Kanye West alleges Jewish doctor might have wanted him dead

Rapper Kanye West smiles during a meeting with then-US President Donald Trump to discuss criminal justice reform at the White House in Washington, US, October 11, 2018.

In the interaction, the rapper also showed paparazzi a spreadsheet of executives in which West claims the majority of them are Jewish.

Rapper Kanye West suggested that a "Jewish doctor" wanted him to take medication that could have killed him.

He made the comments in a conversation with paparazzi last week. 

West, who now goes by "Ye," claimed that the doctor misdiagnosed him regarding his mental health issues. Ye has previously said that he has bipolar disorder.

"If I was on medication right now, then one pill could've been swapped out, and it would be Michael Jackson and Prince all over again," said West, referring to two musicians who died from overdoses.

"But because it didn't take the misdiagnosis, and I didn't take the medication, I'm able to speak to you guys clear and transparent," he continued.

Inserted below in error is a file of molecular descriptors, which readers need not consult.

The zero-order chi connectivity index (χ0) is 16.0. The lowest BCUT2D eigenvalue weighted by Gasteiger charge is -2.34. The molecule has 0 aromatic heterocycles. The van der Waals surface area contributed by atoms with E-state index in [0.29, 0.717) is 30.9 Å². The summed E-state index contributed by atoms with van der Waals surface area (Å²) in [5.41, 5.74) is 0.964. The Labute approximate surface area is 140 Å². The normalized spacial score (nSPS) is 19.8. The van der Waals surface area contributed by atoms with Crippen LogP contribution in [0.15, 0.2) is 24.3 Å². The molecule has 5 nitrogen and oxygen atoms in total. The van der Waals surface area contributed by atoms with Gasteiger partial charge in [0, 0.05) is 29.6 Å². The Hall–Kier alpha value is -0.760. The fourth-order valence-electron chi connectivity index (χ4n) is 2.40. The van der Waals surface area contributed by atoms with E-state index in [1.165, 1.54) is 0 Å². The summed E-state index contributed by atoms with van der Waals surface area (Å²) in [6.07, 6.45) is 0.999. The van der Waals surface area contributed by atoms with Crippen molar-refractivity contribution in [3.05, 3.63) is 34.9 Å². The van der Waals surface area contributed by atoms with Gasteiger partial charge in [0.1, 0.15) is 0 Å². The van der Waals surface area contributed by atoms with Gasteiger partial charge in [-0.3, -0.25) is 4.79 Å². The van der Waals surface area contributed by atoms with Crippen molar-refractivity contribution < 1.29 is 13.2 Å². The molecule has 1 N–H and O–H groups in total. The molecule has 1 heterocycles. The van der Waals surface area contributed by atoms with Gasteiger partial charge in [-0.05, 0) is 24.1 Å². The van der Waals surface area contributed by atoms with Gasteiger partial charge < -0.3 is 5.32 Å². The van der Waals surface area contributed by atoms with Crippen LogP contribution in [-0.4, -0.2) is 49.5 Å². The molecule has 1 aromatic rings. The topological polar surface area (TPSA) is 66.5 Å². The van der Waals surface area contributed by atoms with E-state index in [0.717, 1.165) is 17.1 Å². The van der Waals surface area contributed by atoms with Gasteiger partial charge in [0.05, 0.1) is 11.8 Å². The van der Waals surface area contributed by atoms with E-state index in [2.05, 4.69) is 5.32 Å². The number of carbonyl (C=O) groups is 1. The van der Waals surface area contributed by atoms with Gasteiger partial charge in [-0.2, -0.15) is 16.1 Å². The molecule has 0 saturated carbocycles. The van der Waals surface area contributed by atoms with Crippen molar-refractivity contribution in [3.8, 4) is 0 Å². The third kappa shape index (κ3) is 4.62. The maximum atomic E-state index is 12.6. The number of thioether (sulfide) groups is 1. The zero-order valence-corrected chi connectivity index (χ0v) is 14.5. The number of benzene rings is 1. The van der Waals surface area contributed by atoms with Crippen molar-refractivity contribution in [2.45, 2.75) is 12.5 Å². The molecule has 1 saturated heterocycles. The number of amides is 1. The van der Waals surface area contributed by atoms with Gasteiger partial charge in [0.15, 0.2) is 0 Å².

He then shows the paparazzi a spreadsheet of media and entertainment companies on his phone, alleging that most of the names of the executives on the list are Jewish, furthering his rhetoric that Jewish people control the media and Hollywood.

Appearing to apologize for antisemitism

Earlier in the conversation with the paparazzi, Ye appeared to have apologized for his antisemitic remarks. 

"I didn't realize I could be considered antisemitic until I read one of the definitions of antisemitism," the rapper said.

West read out one of the examples of the IHRA definition of antisemitism, noting that "making mendacious, dehumanizing, demonizing, or stereotypical allegations about Jews as such or the power of Jews as collective — such as, especially but not exclusively, the myth about a world Jewish conspiracy or of Jews controlling the media, economy, government or other societal institutions."

When asked if he regrets his prior statements, it was then that West showed the list of executives that are allegedly Jewish. 

West on Kyrie Irving

The rapper also posted onto Instagram a photo of NBA star Kyrie Irving, with the caption: "There are some real ones still here."

Irving made headlines last week for a controversial social media post last week which promoted a book called Hebrews to Negroes: Wake Up Black America, which purports to demonstrate how black people are true Israelites and that their identity has been stolen.

The NBA condemned Irving’s controversial post.

Upon receiving criticism for the post, Irving then asked: “Did I do anything illegal? Did I hurt anybody?"

Samuel Halpern contributed to this report.

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